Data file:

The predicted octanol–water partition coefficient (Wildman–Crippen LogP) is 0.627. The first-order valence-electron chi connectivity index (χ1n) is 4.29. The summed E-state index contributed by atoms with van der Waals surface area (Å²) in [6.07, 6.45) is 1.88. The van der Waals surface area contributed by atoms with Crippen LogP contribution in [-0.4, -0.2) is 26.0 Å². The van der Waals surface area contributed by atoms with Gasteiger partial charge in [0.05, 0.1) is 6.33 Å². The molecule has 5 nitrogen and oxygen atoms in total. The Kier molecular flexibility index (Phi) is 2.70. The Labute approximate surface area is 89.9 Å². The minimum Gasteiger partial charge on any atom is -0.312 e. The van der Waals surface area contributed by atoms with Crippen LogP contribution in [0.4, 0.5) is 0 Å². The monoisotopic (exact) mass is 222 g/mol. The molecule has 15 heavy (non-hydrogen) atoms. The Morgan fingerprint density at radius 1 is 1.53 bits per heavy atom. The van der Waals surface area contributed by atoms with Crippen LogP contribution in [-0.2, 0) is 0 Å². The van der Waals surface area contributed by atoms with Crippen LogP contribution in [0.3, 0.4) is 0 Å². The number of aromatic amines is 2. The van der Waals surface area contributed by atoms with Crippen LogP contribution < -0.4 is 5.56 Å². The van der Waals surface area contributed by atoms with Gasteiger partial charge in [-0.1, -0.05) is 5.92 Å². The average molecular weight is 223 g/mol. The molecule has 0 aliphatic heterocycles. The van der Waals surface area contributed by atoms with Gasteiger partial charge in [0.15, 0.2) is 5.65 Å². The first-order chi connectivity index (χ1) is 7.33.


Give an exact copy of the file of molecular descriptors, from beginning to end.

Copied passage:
The predicted octanol–water partition coefficient (Wildman–Crippen LogP) is 0.627. The first-order valence-electron chi connectivity index (χ1n) is 4.29. The summed E-state index contributed by atoms with van der Waals surface area (Å²) in [6.07, 6.45) is 1.88. The van der Waals surface area contributed by atoms with Crippen LogP contribution in [-0.4, -0.2) is 26.0 Å². The van der Waals surface area contributed by atoms with Gasteiger partial charge in [0.05, 0.1) is 6.33 Å². The molecule has 5 nitrogen and oxygen atoms in total. The Kier molecular flexibility index (Phi) is 2.70. The Labute approximate surface area is 89.9 Å². The minimum Gasteiger partial charge on any atom is -0.312 e. The van der Waals surface area contributed by atoms with Crippen LogP contribution in [0.4, 0.5) is 0 Å². The monoisotopic (exact) mass is 222 g/mol. The molecule has 15 heavy (non-hydrogen) atoms. The Morgan fingerprint density at radius 1 is 1.53 bits per heavy atom. The van der Waals surface area contributed by atoms with Crippen LogP contribution in [-0.2, 0) is 0 Å². The van der Waals surface area contributed by atoms with Crippen LogP contribution in [0.3, 0.4) is 0 Å². The number of aromatic amines is 2. The van der Waals surface area contributed by atoms with Crippen LogP contribution < -0.4 is 5.56 Å². The van der Waals surface area contributed by atoms with Gasteiger partial charge in [-0.1, -0.05) is 5.92 Å². The average molecular weight is 223 g/mol. The molecule has 0 aliphatic heterocycles. The van der Waals surface area contributed by atoms with Gasteiger partial charge in [0.15, 0.2) is 5.65 Å². The first-order chi connectivity index (χ1) is 7.33.